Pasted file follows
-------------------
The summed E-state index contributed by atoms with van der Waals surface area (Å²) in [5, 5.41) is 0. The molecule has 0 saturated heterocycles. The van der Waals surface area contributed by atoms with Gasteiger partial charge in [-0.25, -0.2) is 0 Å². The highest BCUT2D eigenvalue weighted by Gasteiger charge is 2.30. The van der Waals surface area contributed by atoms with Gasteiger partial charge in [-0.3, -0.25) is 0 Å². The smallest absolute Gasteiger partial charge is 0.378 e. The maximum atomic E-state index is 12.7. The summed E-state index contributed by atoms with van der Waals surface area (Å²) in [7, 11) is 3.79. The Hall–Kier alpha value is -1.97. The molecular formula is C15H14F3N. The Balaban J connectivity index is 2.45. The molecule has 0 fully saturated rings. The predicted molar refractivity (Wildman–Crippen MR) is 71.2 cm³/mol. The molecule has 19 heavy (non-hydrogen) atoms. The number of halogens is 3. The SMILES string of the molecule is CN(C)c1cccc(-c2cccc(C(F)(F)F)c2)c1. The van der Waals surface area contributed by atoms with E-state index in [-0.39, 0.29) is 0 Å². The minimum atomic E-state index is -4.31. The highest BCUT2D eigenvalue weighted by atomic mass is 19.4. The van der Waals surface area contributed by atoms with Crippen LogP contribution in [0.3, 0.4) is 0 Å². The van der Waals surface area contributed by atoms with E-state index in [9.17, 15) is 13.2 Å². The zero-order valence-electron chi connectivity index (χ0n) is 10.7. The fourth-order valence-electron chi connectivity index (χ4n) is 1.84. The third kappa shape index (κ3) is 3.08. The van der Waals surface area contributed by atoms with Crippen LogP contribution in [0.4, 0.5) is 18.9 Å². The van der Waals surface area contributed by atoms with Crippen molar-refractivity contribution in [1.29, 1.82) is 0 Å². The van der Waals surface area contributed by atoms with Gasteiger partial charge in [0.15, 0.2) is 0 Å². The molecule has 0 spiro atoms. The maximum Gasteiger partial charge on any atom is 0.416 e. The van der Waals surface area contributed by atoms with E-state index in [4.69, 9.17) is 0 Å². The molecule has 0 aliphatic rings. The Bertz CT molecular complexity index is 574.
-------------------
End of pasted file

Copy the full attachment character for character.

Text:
The summed E-state index contributed by atoms with van der Waals surface area (Å²) in [5, 5.41) is 0. The molecule has 0 saturated heterocycles. The van der Waals surface area contributed by atoms with Gasteiger partial charge in [-0.25, -0.2) is 0 Å². The highest BCUT2D eigenvalue weighted by Gasteiger charge is 2.30. The van der Waals surface area contributed by atoms with Gasteiger partial charge in [-0.3, -0.25) is 0 Å². The smallest absolute Gasteiger partial charge is 0.378 e. The maximum atomic E-state index is 12.7. The summed E-state index contributed by atoms with van der Waals surface area (Å²) in [7, 11) is 3.79. The Hall–Kier alpha value is -1.97. The molecular formula is C15H14F3N. The Balaban J connectivity index is 2.45. The molecule has 0 fully saturated rings. The predicted molar refractivity (Wildman–Crippen MR) is 71.2 cm³/mol. The molecule has 19 heavy (non-hydrogen) atoms. The number of halogens is 3. The SMILES string of the molecule is CN(C)c1cccc(-c2cccc(C(F)(F)F)c2)c1. The van der Waals surface area contributed by atoms with E-state index in [-0.39, 0.29) is 0 Å². The minimum atomic E-state index is -4.31. The highest BCUT2D eigenvalue weighted by atomic mass is 19.4. The van der Waals surface area contributed by atoms with Crippen LogP contribution in [0.3, 0.4) is 0 Å². The van der Waals surface area contributed by atoms with E-state index in [9.17, 15) is 13.2 Å². The zero-order valence-electron chi connectivity index (χ0n) is 10.7. The fourth-order valence-electron chi connectivity index (χ4n) is 1.84. The third kappa shape index (κ3) is 3.08. The van der Waals surface area contributed by atoms with Crippen LogP contribution in [0.4, 0.5) is 18.9 Å². The van der Waals surface area contributed by atoms with Crippen molar-refractivity contribution in [1.29, 1.82) is 0 Å². The van der Waals surface area contributed by atoms with Gasteiger partial charge in [0.15, 0.2) is 0 Å². The molecule has 0 spiro atoms. The maximum Gasteiger partial charge on any atom is 0.416 e. The van der Waals surface area contributed by atoms with E-state index in [4.69, 9.17) is 0 Å². The molecule has 0 aliphatic rings. The Bertz CT molecular complexity index is 574.